1) Order in.

If you’ve been cooking your meals at home in order to make your budget stretch further, then why not treat yourself to a night of ordering in? Ordering in is still cheaper than dining at a restaurant, and you can always check our restaurant coupon database first! Have a few pizzas or some Chinese food delivered, and enjoy your meal in front of the television with your family.

2) Take a bubble bath.

Ask your parents (or spouse) to entertain the kids for the night and spend a relaxing evening soaking in a warm bubble bath. Light some scented candles and grab a glass of wine for an inexpensive yet peaceful evening.

3) Read a book.

If you’re anything like me, you probably have a mound of books that are gathering dust and waiting to be read. Spend the day catching up on some good reads. If you haven’t got anything ready to read, then why not borrow a book from the library or a good friend?

4) Clean up the closet.

Cleaning up your clothes closet is a wonderful way to find clothes you have long forgotten about or have never used. Apart from ridding your closet of clutter, you can also take the opportunity to find new purposes for your items. Perhaps you can turn a pair of pants into shorts, or an oversized blouse into a cute dress.  While you’re at it, why not pull out the old stuff you don’t wear anymore and take them to a consignment shop to earn some more cash?

5) Purchase something.

There’s nothing more rewarding than a little retail therapy. Treat yourself for your good work by buying something you’ve been eyeing for a while. Don’t go overboard, of course. Set a spending limit and stick to it. It may help to only bring a sufficient amount of cash and leave the credit cards at home.

Let’s face it—everyone needs a break sometimes. Try some of these suggestions and enjoy a little reward without having to break the bank!

Photo Credit: iClipart


6 Smart Ways to Trim Your Wedding Budget

If you are ready to tie the knot but are on a very limited wedding budget, then don’t worry. Being on a limited budget doesn’t mean that you and your groom can’t have a beautiful celebration.  Here are some great ways to trim down your wedding budget without sacrificing the wedding of your dreams:

1) Get married during an off-peak month.

The summer months are extremely popular for weddings because of the perfect weather for outdoor ceremonies. Getting married during this time of the year means higher quotes from vendors and you’ll have to adjust to their availability as well. One way to trim down your wedding budget is by choosing to hold your wedding during an off-peak time of the year. You’ll not only get better rates, but you’ll have a lot more options to choose from, too!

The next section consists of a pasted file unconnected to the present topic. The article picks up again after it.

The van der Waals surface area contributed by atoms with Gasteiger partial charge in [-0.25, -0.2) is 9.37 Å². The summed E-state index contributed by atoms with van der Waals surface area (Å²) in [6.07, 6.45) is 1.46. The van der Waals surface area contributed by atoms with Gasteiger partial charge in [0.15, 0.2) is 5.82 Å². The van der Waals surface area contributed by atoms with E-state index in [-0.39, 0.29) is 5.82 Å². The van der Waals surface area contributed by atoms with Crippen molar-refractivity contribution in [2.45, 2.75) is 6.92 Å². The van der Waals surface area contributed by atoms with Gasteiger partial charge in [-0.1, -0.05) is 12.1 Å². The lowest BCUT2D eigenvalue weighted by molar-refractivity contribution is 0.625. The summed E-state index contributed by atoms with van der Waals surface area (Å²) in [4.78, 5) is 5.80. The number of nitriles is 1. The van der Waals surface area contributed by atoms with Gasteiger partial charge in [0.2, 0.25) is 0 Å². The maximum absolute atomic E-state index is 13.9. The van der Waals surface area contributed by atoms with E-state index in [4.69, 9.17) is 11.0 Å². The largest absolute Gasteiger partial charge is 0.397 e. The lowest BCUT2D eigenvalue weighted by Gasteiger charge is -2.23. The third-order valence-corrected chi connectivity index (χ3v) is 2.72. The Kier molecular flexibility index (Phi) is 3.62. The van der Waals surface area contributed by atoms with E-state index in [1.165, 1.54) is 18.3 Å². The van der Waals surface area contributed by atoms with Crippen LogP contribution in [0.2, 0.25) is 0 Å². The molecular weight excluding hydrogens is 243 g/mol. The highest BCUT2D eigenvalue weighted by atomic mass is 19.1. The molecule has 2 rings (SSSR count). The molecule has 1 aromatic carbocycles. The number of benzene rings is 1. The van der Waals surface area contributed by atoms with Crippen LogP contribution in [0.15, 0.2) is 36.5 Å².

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Walgreens Prescription Savings Club

Although I’d heard about the Walgreens Prescription Savings Club I never really paid much attention to it because our health insurance plan does cover prescriptions, however our policy doesn’t cover everything and has pretty high co-pays so I decided to check it out.  My family of seven has four prescriptions that we fill monthly, one that is filled quarterly or as needed, and of course the occasional Rx for antibiotics or drops for ear infections and the like.  Those expenses add up rather quickly, especially when we also have to pay for the health insurance policy.

Any savings at all would be terrific, but as it turns out, the Walgreens Prescription Savings Club can actually save you quite a bit of money, depending on your needs and whether or not you have insurance.  The very best part is that your savings are guaranteed – if you don’t save at least the cost of your prescription card membership fee in one year, Walgreens will give you back the difference!

Those without insurance and people who use generic medications will likely benefit the most from a club membership because of the fabulous tier pricing they provide on over 700 value priced generics.  Prices are a low $5/30-day supply for tier 1, $10/30-day supply for tier 2, and $15/30-day supply for tier 3.  You can even get 90-day supply prescriptions for as low as $10!  Check the value priced medication list here to see what tier your prescriptions are.